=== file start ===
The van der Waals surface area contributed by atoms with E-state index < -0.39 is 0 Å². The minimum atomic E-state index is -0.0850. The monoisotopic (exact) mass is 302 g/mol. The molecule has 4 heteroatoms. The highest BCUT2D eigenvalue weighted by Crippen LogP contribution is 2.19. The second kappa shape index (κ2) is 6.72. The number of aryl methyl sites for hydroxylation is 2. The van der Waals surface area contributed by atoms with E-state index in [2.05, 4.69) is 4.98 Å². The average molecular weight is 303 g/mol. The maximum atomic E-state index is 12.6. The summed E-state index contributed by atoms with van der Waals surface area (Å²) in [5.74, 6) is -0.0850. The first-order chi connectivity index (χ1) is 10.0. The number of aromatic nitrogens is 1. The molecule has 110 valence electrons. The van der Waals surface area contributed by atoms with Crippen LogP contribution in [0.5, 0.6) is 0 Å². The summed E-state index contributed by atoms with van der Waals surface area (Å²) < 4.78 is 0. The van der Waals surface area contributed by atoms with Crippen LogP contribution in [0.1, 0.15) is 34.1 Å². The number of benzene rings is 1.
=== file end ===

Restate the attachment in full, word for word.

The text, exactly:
The van der Waals surface area contributed by atoms with E-state index < -0.39 is 0 Å². The minimum atomic E-state index is -0.0850. The monoisotopic (exact) mass is 302 g/mol. The molecule has 4 heteroatoms. The highest BCUT2D eigenvalue weighted by Crippen LogP contribution is 2.19. The second kappa shape index (κ2) is 6.72. The number of aryl methyl sites for hydroxylation is 2. The van der Waals surface area contributed by atoms with E-state index in [2.05, 4.69) is 4.98 Å². The average molecular weight is 303 g/mol. The maximum atomic E-state index is 12.6. The summed E-state index contributed by atoms with van der Waals surface area (Å²) in [5.74, 6) is -0.0850. The first-order chi connectivity index (χ1) is 10.0. The number of aromatic nitrogens is 1. The molecule has 110 valence electrons. The van der Waals surface area contributed by atoms with Crippen LogP contribution in [0.5, 0.6) is 0 Å². The summed E-state index contributed by atoms with van der Waals surface area (Å²) < 4.78 is 0. The van der Waals surface area contributed by atoms with Crippen LogP contribution in [0.1, 0.15) is 34.1 Å². The number of benzene rings is 1.